So, getting back to our original question, what right does the rabbinic court have to tell Sarah that she is or isn't Jewish? If they were to follow my philosophy, they'd say, "Okay, so you're not orthodox; we wouldn't recommend trying to fit in to an orthodox community. However, since you identify as Jewish, that's good enough for us. Have a happy marriage!" Although I'm a fan of the separation of religious and legal matters, if Israel is determined to erase that boundary, I believe that they should have a more pluralistic/accepting approach to Judaism. Take the most liberal definitions of Judaism, the ones that include the most Jews and therefore strengthen most of the "Jewish community," and implement them on a broad scale.
A modern orthodox Fellow with whom I was discussing this topic more or less agrees with that assessment (and actually brought it up as a recommendation in our conversation). However, he pushed me to consider further examples where relying on someone's self-identity as Jewish (or on a community's inclusion of someone as a Jewish) may not be so simple. Some complicating examples:
Let's say I'm working with a Jewish non-profit organization that distributes grants to smaller Jewish organizations. An independent chavurah (prayer group) in my city has jointly participated in the Save Darfur campaign of a local synagogue and, inspired, is starting its own grassroots movement. Using college connections, this chavurah is going to undergo a relay bike-a-thon across the entire state and post interviews with state residents about the Darfur situation on YouTube. This chavurah is asking my non-profit for a start-up grant to buy bicycles and a digital recorder.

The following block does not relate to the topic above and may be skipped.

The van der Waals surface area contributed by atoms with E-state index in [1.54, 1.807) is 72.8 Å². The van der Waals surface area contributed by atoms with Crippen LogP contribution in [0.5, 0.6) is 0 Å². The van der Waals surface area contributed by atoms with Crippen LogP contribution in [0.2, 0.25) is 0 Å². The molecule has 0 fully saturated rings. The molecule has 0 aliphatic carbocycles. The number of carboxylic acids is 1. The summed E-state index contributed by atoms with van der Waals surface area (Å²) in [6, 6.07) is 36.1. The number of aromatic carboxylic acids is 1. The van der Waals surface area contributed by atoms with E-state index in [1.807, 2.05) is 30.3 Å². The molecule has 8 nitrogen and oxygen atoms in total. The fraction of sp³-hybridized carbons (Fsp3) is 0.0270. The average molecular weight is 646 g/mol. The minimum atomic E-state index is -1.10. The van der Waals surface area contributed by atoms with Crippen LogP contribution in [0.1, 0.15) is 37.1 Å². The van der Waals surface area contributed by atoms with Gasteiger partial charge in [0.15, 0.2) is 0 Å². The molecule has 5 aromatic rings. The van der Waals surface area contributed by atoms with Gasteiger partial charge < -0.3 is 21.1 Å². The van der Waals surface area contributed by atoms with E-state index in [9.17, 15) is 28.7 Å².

Background: the chavurah meets once monthly and doesn't include Hebrew in their meetings. They largely follow the Quaker meeting style of sitting in silence and combine it with yoga and meditations. Each meeting, a different member gives a short ethical "sermon," which is followed by discussion at a coffee shop over lunch. The founding members of the chavurah identify as Jewish, and several of their Jewish friends attend. However, a majority of the participants in the monthly meeting do not identify as Jewish.
Now, let's say that I and my colleagues really like the program idea and want to give the group money. However, our charter insists that we support only Jewish programs in order to create solidarity and strengthen support within Jewish communities. So the question is: Is the chavurah a Jewish group?
Let's say we deny them funds because they're not a Jewish group. Are we then stipulating methods of prayer as a definition of Jewishness? Or simply a majority of participants? Would an interfaith-friendly Humanistic congregation face the same fate?
Let's say we grant them funds, agreeing that they are a Jewish group. Are we then affirming that Jewish identity is good enough to be a Jewish group? "Jewish" ethics? Would a Messianic Jewish congregation be accorded the same status?
Here's a second example.
Let's say I'm a rabbi with a Reform congregation. A couple with a 12-year-old son approaches me to say they'd like their son to have a Bar Mitzvah in the sanctuary. The wife and husband don't pay dues to the Temple, they haven't participated in a Jewish event as long as I've been around, and the son hasn't received a religious education. Both parents and the son identify as Jewish; however, none are willing to commit to religious education for the son. They all feel that it's important to mark the son's 13th birthday, to commemorate his ascent into adulthood in the Jewish community (that, who knows?, he may someday participate in), but the demands on the son's time are too great for him to learn a Torah portion and read the prayers. What do I do?